After exposing the right femoral artery, long-segment endarterectomy and conventional patch angioplasty of the ipsilateral greater saphenous vein were performed. Before the completion of patch angioplasty, an approximately 2 cm segment was retained and a vascular clamp was applied to the remaining portion. An 8-F hydrophilic-coated Ansel guiding sheath (Cook Inc., Bloomington, IN, USA) was inserted into the left CFA and pushed into the right CFA via an up-and-over technique (Fig. 2). A surgeon-modified 8-mm expanded polytetrafluoroethylene (ePTFE) graft (W.L. Gore & Associates, Flagstaff, AZ, USA) was made; the graft was beveled and measured 3 cm in length. A 0.014-inch, 2-cm-long Command ES GW (Abbott Vascular, Santa Clara, CA, USA) was attached onto the ePTFE graft using a 6-0 Prolene suture (Ethicon, Somerville, NJ, USA) as a radio-opaque marker (Fig. 3A). To properly position the ePTFE graft at the pseudoaneurysm, two 3-0 Prolene sutures were attached to the beveled side of the graft. These sutures were inserted through the Ansel sheath using a Gooseneck snare wire (Medtronic, Santa Rosa, CA, USA). Another 3-0 Prolene suture was suspended on the opposite side to maintain the ePTFE graft. A 0.035-inch GW was inserted through the graft for the safe delivery of the stent (Fig. 3B). The graft was positioned at the orifice of the pseudoaneurysm by pulling the Ansel sheath and proximally attaching two Prolene sutures. After successfully positioning the ePTFE graft, an Absolute Pro self-expanding stent (Abbott Vascular) measuring 8×60 mm was positioned within the ePTFE graft. After ballooning, completion angiography showed the complete sealing of the pseudoaneurysm (Fig. 3C, D). Patch angioplasty was then completed (Fig. 3E). Postoperative CTA showed a completely resolved right external iliac artery pseudoaneurysm and removed calcified plaque in the right CFA and superficial femoral artery (Fig. 4).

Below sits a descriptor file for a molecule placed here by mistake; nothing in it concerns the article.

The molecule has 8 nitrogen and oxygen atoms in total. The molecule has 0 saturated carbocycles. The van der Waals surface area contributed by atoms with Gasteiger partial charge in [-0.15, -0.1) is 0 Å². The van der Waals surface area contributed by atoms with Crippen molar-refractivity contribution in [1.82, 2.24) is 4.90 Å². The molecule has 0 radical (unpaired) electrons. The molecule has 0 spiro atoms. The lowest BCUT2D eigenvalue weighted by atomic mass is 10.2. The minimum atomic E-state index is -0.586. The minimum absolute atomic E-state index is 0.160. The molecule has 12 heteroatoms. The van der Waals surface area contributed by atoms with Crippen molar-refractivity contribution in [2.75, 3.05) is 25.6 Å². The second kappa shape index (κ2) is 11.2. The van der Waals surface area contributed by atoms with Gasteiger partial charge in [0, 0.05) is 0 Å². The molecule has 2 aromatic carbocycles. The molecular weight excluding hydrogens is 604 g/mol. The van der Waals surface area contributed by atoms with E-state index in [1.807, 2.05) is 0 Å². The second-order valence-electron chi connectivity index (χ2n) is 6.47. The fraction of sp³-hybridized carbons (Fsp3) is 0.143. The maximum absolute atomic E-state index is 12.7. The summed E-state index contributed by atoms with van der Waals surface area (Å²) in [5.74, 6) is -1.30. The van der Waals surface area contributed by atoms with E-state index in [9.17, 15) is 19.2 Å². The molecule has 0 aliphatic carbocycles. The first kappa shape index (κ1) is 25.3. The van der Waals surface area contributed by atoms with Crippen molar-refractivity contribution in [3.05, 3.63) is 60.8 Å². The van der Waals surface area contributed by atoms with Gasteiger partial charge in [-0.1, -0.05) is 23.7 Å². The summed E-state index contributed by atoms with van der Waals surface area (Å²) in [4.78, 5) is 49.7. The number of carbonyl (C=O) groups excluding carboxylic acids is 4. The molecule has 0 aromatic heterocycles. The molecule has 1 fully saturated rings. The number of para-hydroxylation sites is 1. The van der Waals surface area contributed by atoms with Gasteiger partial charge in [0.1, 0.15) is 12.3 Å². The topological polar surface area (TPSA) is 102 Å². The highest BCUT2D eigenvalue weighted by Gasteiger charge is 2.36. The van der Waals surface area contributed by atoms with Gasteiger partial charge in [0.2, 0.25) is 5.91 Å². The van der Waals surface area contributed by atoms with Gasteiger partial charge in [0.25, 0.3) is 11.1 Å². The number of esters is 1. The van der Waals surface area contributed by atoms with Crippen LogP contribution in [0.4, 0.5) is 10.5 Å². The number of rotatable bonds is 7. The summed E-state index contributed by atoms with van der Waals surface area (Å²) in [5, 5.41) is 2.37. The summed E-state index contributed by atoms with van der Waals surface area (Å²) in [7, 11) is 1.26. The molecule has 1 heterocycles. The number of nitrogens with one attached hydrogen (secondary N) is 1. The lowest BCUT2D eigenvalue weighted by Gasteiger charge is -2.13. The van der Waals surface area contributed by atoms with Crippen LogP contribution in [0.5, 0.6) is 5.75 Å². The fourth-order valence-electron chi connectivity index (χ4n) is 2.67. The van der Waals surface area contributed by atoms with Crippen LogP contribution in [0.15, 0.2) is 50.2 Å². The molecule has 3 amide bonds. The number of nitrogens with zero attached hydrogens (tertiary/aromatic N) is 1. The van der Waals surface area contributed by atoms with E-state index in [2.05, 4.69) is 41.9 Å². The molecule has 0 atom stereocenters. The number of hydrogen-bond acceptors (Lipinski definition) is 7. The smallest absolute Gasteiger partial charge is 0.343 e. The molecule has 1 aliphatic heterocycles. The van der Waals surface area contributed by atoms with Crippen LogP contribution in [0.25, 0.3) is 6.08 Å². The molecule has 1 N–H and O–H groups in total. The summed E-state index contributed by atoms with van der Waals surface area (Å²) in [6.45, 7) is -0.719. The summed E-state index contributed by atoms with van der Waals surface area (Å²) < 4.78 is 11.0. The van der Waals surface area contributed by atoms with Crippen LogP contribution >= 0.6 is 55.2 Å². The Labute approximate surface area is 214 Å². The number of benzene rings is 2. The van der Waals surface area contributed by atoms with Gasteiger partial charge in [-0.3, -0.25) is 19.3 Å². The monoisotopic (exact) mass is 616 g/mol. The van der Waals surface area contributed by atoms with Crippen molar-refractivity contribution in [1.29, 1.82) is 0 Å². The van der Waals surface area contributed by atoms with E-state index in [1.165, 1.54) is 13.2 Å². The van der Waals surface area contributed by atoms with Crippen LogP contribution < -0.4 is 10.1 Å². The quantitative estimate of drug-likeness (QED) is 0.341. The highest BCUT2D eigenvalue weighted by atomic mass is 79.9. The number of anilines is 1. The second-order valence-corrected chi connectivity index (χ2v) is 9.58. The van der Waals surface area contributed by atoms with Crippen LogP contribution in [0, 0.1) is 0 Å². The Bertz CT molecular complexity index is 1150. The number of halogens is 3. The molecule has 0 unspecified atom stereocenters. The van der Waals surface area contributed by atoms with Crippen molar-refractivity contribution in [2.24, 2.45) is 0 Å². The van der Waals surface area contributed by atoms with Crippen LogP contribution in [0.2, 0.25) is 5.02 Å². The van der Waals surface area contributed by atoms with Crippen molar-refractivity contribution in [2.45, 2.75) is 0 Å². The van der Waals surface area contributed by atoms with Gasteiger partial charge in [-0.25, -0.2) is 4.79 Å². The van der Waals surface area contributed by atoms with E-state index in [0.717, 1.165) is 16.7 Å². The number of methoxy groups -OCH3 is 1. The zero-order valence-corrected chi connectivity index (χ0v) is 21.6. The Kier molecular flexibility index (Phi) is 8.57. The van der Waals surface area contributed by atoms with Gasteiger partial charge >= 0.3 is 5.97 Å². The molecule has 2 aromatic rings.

DISCUSSION

Surgical repair is the conventional treatment for iliac aneurysms, with a mortality rate of approximately 10% [3]. In the endovascular era, endovascular repair can replace the open surgical repair. However, there may be situations when a commercially available covered stent is not available. Therefore, a surgeon-modified graft can be used to successfully exclude an iliac pseudoaneurysm.